Keep their eyes on the target
I want to thank Rep. Adam Smith for his vote in favor of better health care for every Washingtonian.
With the passage of the Affordable Health Care for America Act (HR 3962), we are one step closer to a stronger Medicare for seniors and future generations, and stable, affordable health care options for all Americans.
This bill is critically important for those of us who rely on the Medicare program. It will protect and strengthen Medicare, reduce out-of-pocket prescription drug costs by closing the dreaded Part D “doughnut hole,” allow Medicare to negotiate drug prices, and cover some preventive care free of charge.
While this is an important step forward, the fight isn’t over.
I urge Rep. Smith and other members of the House and Senate to keep their eyes on the target to ensure any final health care reform bill meets the needs of older Americans.
Peggy Quan, Olympia
More oversight is needed
I think we need to step back and re-evaluate the deregulation of our financial system.
Specifically, the government needs to have a plan to control the fallout when, not if, the next large institution that is too large to fail actually fails.
The trading of derivatives needs to be regulated — all derivatives. A mechanism needs to be found to insulate rating agencies such as Moody’s and Standard & Poors from the institutions they serve.
And finally, financial reports need to be short and clear.
They should contain a standard algorithm that clearly conveys the health of the institution. This algorithm should be used in all financial reporting.
Bridget Flory, Rainier
Robbery, assault are lesser crimes
Justice and public safety require that people are held accountable for their wrongdoing. Second-degree offenses such as second-degree robbery and second-degree assault are wrong. They are, however, relatively minor crimes.
They rank in the category of level 4 under Washington law (RCW9.94A.515) and under statutory guidelines would call for six months to 6-years, 2-months in prison.
Under our three-strikes law, they are receiving life sentences without the possibility of parole.
As well as personal responsibility for our actions, as a society we should be responsible, too. Our very laws should uphold respect for the law. The sentence of life without parole imposed for these lesser crimes should be repealed.
Kecia Doolittle, Olympia
Catapulting toward socialism
To any and all proud Americans who are disgusted at the road our great nation is on, I ask that you contact your senators.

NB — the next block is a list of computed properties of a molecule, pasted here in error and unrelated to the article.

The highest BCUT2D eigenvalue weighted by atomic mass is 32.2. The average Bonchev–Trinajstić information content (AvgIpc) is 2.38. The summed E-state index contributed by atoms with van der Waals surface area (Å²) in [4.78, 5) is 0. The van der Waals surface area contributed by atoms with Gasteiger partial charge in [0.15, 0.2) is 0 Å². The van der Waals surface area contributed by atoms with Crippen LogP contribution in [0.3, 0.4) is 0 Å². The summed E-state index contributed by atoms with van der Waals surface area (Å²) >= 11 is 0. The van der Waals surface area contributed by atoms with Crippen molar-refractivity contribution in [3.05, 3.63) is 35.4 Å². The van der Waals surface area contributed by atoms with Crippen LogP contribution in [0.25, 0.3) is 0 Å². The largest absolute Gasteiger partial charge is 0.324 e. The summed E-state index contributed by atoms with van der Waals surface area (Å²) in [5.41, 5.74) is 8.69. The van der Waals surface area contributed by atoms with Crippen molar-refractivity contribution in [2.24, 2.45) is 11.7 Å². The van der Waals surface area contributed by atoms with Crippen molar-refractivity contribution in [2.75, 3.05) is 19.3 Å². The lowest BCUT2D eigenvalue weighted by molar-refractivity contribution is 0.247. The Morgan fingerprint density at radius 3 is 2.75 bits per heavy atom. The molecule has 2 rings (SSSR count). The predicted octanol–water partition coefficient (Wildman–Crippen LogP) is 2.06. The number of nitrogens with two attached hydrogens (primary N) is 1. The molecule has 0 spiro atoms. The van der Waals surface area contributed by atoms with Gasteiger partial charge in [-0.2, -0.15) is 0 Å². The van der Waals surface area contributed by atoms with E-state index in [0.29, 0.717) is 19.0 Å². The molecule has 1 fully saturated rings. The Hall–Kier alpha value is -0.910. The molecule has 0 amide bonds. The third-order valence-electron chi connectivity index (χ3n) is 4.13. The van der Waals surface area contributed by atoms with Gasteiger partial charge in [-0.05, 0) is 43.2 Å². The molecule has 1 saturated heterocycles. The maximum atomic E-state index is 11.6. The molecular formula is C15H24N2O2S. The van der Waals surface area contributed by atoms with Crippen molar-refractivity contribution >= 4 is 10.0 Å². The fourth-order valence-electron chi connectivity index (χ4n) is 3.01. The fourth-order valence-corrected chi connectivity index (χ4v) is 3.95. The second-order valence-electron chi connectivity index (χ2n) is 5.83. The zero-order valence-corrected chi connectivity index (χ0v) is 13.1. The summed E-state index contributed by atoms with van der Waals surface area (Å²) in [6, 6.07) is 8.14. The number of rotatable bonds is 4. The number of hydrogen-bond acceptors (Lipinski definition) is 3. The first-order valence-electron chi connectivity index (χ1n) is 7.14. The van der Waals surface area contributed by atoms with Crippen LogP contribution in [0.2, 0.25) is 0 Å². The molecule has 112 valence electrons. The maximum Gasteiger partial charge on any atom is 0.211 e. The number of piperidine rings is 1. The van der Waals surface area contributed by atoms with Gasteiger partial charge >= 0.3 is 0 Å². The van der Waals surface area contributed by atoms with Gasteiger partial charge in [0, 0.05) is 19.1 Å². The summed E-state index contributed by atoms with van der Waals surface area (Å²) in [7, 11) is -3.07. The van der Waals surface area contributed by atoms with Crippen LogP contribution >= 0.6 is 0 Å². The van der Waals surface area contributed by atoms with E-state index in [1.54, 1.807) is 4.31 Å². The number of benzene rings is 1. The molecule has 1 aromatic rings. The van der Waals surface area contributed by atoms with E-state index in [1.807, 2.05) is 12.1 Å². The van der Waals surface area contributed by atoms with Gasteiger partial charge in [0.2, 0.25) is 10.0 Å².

In December, President Obama stands ready to sign the Copenhagen climate treaty which will have many adverse effects on our nation. Among these are, double digit inflation, raising the deficit, transferring U.S. economic growth and profits, increasing U.S. job loss through cap and trade laws, increasing costs per gallon of gas, increasing our debt to communist China and moving us away from the U.S. dollar and closer to a one-world currency.
This will create a global government for the first time in history. Our nation is catapulting toward socialism and global totalitarianism.
Contact your senators and demand that they represent you in choosing freedom over tyranny!
Mimi Silver, Olympia
Constitution, not Bible, is law of land
On Nov. 12, I read a letter to the editor from a senior, Alec Beal, of a local high school very close to my own. I generally think that my fellow youth are progressive and accepting individuals, but here I am proved wrong.
To Beal I would say the Bible is not the law of the land.
It might take some time for him to accept this, but he must deal with it. As a republic, we follow the Constitution. The Constitution and the American creed — freedom, liberty, pursuit of happiness, the works — supersede all other beliefs, theist or otherwise. This cannot be compromised.
Attempting to legislate religion as Beal seems to be encouraging will infringe on our republic form of government, and it is nothing more than a poorly hidden attempt at transforming us into a theocracy. We are given freedom of religious practice, as promised. This does not extend to freedom of imposition.
Our republic is intended to follow the voice of the people without infringing on the rights of the minority. Gays are a minority. You have no trademark on marriage and are supporting the legal discrimination against gays.
To the supposed friends of Beal, I strongly encourage you, as a fellow openly gay teenager, to find better friends.
Finally, the last thing we, America, myself, or Beal’s friends need is his prayers, but we thank you for your consideration.
Michael Richardson, Olympia